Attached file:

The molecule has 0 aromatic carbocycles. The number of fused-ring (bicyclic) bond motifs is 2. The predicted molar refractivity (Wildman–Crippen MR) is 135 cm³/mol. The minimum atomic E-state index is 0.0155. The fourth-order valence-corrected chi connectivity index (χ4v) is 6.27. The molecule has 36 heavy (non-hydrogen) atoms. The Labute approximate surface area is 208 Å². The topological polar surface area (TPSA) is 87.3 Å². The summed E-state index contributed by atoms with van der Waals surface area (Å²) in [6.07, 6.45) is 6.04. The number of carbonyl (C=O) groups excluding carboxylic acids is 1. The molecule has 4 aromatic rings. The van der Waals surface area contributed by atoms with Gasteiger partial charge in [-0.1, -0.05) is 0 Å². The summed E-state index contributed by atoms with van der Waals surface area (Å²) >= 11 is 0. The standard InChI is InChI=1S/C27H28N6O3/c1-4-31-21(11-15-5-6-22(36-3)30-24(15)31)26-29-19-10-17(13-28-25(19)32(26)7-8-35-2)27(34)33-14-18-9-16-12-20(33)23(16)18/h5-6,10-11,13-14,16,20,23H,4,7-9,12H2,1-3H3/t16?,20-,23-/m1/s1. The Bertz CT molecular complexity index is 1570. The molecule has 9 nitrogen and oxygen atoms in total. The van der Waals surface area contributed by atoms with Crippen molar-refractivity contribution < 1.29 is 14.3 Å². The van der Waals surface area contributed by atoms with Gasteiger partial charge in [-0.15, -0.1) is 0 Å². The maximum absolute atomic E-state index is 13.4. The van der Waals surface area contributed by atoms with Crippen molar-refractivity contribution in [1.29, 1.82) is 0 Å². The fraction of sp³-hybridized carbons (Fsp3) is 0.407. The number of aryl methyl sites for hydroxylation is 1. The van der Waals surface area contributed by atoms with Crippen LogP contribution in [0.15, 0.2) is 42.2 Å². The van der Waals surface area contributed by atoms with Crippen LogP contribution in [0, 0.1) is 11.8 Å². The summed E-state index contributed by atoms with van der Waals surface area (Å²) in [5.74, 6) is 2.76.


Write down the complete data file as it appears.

The molecule has 0 aromatic carbocycles. The number of fused-ring (bicyclic) bond motifs is 2. The predicted molar refractivity (Wildman–Crippen MR) is 135 cm³/mol. The minimum atomic E-state index is 0.0155. The fourth-order valence-corrected chi connectivity index (χ4v) is 6.27. The molecule has 36 heavy (non-hydrogen) atoms. The Labute approximate surface area is 208 Å². The topological polar surface area (TPSA) is 87.3 Å². The summed E-state index contributed by atoms with van der Waals surface area (Å²) in [6.07, 6.45) is 6.04. The number of carbonyl (C=O) groups excluding carboxylic acids is 1. The molecule has 4 aromatic rings. The van der Waals surface area contributed by atoms with Gasteiger partial charge in [-0.1, -0.05) is 0 Å². The summed E-state index contributed by atoms with van der Waals surface area (Å²) >= 11 is 0. The standard InChI is InChI=1S/C27H28N6O3/c1-4-31-21(11-15-5-6-22(36-3)30-24(15)31)26-29-19-10-17(13-28-25(19)32(26)7-8-35-2)27(34)33-14-18-9-16-12-20(33)23(16)18/h5-6,10-11,13-14,16,20,23H,4,7-9,12H2,1-3H3/t16?,20-,23-/m1/s1. The Bertz CT molecular complexity index is 1570. The molecule has 9 nitrogen and oxygen atoms in total. The van der Waals surface area contributed by atoms with Crippen molar-refractivity contribution < 1.29 is 14.3 Å². The van der Waals surface area contributed by atoms with Gasteiger partial charge in [-0.15, -0.1) is 0 Å². The maximum absolute atomic E-state index is 13.4. The van der Waals surface area contributed by atoms with Crippen molar-refractivity contribution in [1.29, 1.82) is 0 Å². The fraction of sp³-hybridized carbons (Fsp3) is 0.407. The number of aryl methyl sites for hydroxylation is 1. The van der Waals surface area contributed by atoms with Crippen LogP contribution in [0.15, 0.2) is 42.2 Å². The van der Waals surface area contributed by atoms with Crippen LogP contribution in [0, 0.1) is 11.8 Å². The summed E-state index contributed by atoms with van der Waals surface area (Å²) in [5.74, 6) is 2.76.